Securities Class Action Settlements

The following post comes to us from Narayanan Subramanian, principal at Cornerstone Research. This post discusses a Cornerstone Research report by Ellen M. Ryan and Laura E. Simmons, available here.

There were 65 court-approved securities class action settlements involving $1.4 billion in total settlement funds in 2011—the lowest number of approved settlements and corresponding total settlement dollars in more than 10 years, according to Securities Class Action Settlements—2011 Review and Analysis, an annual report by Cornerstone Research. The number of settlements approved in 2011 decreased by almost 25 percent compared with 2010 and was more than 35 percent below the average for the preceding 10 years. Further, the total dollar value of settlements declined by 58 percent, from $3.2 billion in 2010 to $1.4 billion in 2011. The change in the number of settlements from 2010 to 2011 is one of the two largest year-over-year declines and, combined with a year-over-year decrease in settlements in 2010, the first time there has been a decline in the number of settled cases for two consecutive years.

The median settlement amount for the 65 court-approved settlements decreased substantially in 2011 to $5.8 million, an almost 50 percent decline from the $11.3 million median in 2010, and represents the lowest median settlement amount in more than 10 years. The average reported settlement amount also decreased from $36.3 million reported in 2010 to $21.0 million in 2011 and remains substantially below the average of $55.2 million for all post–Reform Act settlements through 2010. Median “estimated damages” decreased in 2011 by more than 40 percent from the median reported for cases settled in 2010. Since “estimated damages” are the most important factor in determining settlement amounts, the decrease in “estimated damages” in 2011 likely had a major impact on the decline in average settlement amounts compared with 2010. Average “estimated damages” for 2011 are the lowest since 2002. This is consistent with the lower average settlement amounts that we observe for the year-over-year comparison as well as the longer-term comparison.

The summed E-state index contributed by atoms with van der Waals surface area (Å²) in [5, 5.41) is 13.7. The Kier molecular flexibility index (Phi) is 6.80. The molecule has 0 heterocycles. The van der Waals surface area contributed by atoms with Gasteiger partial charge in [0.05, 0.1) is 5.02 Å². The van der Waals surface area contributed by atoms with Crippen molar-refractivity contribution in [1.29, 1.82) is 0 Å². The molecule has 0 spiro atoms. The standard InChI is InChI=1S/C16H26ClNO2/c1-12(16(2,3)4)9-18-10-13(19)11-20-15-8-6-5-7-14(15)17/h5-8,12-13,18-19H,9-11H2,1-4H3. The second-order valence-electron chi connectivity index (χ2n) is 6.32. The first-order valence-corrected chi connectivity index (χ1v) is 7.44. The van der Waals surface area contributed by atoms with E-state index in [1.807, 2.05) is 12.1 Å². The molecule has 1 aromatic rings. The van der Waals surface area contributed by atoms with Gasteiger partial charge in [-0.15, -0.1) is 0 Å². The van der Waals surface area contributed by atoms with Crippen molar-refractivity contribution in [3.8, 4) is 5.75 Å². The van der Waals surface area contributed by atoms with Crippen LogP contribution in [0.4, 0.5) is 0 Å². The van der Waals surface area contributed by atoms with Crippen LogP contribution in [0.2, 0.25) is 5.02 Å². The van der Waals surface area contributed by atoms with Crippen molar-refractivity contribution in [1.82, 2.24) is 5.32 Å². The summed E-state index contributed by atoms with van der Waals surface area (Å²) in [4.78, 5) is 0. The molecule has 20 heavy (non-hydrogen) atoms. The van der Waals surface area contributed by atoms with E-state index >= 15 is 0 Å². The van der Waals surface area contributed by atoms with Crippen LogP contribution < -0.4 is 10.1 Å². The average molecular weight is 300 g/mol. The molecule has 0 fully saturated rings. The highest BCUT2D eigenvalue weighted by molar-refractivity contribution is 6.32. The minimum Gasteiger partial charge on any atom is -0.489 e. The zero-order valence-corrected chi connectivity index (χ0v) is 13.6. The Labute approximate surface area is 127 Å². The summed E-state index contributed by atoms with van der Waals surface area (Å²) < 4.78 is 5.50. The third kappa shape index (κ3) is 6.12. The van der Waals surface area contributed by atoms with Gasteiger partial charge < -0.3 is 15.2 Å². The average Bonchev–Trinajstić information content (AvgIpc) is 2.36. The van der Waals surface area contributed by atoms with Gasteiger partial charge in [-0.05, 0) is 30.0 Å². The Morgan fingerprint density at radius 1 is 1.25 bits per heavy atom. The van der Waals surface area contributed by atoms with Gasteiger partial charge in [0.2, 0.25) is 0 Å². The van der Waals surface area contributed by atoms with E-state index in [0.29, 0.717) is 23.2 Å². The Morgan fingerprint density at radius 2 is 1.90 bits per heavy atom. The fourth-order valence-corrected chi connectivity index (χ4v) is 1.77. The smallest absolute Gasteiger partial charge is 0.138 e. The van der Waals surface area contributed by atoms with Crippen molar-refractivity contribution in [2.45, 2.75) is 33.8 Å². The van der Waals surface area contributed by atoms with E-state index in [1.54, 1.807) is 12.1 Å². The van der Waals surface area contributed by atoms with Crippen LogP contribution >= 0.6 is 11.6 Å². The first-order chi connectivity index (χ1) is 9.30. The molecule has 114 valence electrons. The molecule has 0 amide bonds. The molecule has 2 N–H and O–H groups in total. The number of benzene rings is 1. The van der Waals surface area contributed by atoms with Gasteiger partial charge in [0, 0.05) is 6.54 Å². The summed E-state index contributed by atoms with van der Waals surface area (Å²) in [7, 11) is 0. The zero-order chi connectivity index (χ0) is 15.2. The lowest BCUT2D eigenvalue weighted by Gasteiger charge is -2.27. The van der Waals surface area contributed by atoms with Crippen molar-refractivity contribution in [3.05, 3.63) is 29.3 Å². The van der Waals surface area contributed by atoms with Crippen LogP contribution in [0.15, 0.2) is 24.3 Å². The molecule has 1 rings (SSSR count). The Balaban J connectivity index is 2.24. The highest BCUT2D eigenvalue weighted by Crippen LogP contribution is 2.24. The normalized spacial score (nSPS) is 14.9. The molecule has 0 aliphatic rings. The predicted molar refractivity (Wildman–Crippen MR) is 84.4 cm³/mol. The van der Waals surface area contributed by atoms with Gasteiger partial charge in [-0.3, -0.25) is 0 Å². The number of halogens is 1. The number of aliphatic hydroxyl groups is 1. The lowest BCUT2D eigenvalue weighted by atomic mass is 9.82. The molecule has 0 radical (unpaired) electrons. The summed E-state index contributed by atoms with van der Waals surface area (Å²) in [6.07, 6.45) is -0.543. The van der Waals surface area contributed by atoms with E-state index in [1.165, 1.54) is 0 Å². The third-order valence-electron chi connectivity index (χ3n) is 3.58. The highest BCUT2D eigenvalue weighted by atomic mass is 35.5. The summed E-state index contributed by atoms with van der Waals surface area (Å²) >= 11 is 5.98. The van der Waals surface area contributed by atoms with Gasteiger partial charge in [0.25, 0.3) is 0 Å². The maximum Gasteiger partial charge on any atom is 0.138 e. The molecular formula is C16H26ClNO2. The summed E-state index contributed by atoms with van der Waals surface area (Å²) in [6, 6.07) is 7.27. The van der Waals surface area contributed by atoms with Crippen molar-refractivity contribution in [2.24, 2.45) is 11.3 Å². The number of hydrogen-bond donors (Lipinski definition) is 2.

Dr. Laura E. Simmons, Senior Advisor at Cornerstone Research commented, “The decrease in the median settlement amount is surprising; however, we can point to several factors in 2011 that contributed to this decline. Some of these factors are not likely to persist, suggesting that settlement amounts may rise in the future. For example, accompanying SEC actions tend to be associated with higher class action settlements, and while cases accompanied by corresponding SEC actions were down this year, the SEC has actually increased its level of enforcement activity in recent years. This suggests that all else equal, the number of class actions with corresponding SEC actions will likely increase.”

According to Professor Joseph Grundfest, Director of the Stanford Law School Securities Class Action Clearinghouse in cooperation with Cornerstone Research, “The class action securities fraud market is a business, just like any other, and the 2011 settlements data indicate that plaintiffs and their counsel are coming off of a weak year. The softness in the data suggests that plaintiffs have been settling a smaller number cases at a lower price point than in the past. Lawyers will debate whether this decline is a result of plaintiffs having brought weaker claims or prodefendant changes in the legal regime, or some combination of the two, but the reality appears clear—the really big litigation bucks were not in the class action securities fraud market in 2011.”

Additional key findings in Securities Class Action Settlements—2011 Review and Analysis include the following.

  • Among settlements in 2011, allegations related to violations of generally accepted accounting principles were included in only about 45 percent of settled cases compared with nearly 70 percent of settled cases in 2010 and 68 percent for the prior five years. Settlements that included instances of a restatement (or announcement of a possible restatement) of financials also declined substantially from more than 40 percent for cases from 2006 to 2010 (and more than 45 percent for cases in 2010) to 25 percent in 2011.
  • Class action settlements involving accompanying SEC actions decreased to less than 10 percent in 2011 compared with nearly 30 percent in 2010.
  • The percentage of settlements involving underwriters in 2011 matched the all-time high of 26 percent reached in 2010. As 60 percent of those cases that settled in 2011 had filing dates in 2007 and 2008, this increased level can be attributed to the higher number of case filings involving Section 11 claims and underwriter defendants during those years. The percentage of underwriter defendants also remained high among cases filed in 2009; thus, we expect that the presence of an underwriter defendant will continue to be a significant factor among settlements in the near future as these cases reach the settlement stage.
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